LEGO Robotics programs across the country are making sure that the next generation of rocket scientists and robotic engineers are not floundering. There are many different LEGO Robotics programs across the country and the goal of all of them is roughly the same. The competition is geared towards helping students understand how basic robots work while also helping to spur their imaginations. While these programs used to be offered only to high school students, the LEGO robotics programs are being spread out and offered to younger kids more often.
Because the program is built as a contest between teams of children there is also quite a bit of excitement. One such competition, taking place in Klamath Falls, Oregon, illustrated just how advanced some of these children can become using the LEGO robotics competition as a foundation. The kids not only have to build their own robot, but they must repair it if something goes wrong. By needing to build and maintain their machines, they are learning both the basics of robotic engineering and learning a grade of responsibility that other kids their age may not have to deal with just yet.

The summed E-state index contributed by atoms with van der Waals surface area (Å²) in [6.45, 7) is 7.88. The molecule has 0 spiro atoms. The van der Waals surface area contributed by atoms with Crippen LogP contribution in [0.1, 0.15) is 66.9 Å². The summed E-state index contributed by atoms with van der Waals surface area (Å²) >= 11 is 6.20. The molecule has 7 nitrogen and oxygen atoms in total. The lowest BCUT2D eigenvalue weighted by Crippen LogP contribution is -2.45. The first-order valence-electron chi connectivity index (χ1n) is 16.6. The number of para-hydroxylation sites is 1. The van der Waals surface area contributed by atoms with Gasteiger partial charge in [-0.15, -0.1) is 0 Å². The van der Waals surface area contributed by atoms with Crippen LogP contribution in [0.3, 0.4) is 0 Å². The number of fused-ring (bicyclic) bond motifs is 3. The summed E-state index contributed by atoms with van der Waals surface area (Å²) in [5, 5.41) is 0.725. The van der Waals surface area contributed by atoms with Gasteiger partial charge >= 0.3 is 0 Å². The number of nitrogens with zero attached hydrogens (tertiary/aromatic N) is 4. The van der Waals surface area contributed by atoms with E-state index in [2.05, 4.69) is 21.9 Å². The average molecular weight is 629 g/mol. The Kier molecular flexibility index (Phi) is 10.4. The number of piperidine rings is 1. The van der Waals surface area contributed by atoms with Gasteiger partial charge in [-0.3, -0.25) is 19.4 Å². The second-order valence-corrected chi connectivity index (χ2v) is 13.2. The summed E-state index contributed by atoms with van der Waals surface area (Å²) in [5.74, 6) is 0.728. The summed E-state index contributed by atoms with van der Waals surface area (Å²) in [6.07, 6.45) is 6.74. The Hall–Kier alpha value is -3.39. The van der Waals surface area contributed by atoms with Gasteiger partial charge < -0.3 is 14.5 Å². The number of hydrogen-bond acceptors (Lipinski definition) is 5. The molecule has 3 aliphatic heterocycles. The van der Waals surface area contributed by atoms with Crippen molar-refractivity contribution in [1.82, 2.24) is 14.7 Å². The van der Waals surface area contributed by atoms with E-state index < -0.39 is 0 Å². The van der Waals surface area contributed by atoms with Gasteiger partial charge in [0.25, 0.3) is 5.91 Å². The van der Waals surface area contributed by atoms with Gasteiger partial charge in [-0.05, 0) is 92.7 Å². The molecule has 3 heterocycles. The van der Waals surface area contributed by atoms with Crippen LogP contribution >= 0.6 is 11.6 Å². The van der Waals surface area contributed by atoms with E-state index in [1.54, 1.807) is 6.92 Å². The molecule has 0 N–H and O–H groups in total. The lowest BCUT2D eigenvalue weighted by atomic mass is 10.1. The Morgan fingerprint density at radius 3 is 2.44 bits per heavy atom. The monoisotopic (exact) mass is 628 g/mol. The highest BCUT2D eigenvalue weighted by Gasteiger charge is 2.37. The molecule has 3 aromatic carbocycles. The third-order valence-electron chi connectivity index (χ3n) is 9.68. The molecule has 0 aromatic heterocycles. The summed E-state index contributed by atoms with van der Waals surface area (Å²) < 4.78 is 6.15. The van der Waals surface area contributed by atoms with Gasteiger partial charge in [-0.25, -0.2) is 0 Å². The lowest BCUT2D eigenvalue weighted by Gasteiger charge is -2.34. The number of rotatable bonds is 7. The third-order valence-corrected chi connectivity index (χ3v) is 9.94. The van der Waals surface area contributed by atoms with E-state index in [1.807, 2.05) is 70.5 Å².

Of course, just because these kids might be experts in their field of competitive robotics, real life problems can still lead to issues we’ve all come across. When one team was about to compete in the Klamath Falls competition, they accidently dropped their robot.
“It fell and the axle broke,” said Hannah Neuman, 12, who attends Roosevelt Elementary. The team acted quickly to find a way to fix their robot before it was be deemed unusable in the contest. “Two or three kids took off like lightning,” said Betsy Neuman, who coached the team with her husband, Mike. The adults were not allowed to interfere, but they were impressed with how quickly and efficiently the Coyotes installed the new part.
In the end, Hannah’s team, The Coyotes, won their regional contest and is headed to the state finals in January to compete against the 50 best teams in Oregon. In all, the teams will learn that much more about the field of robotics and could some day, be that next generation that moves the field forward.
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Edited by Rich Steeves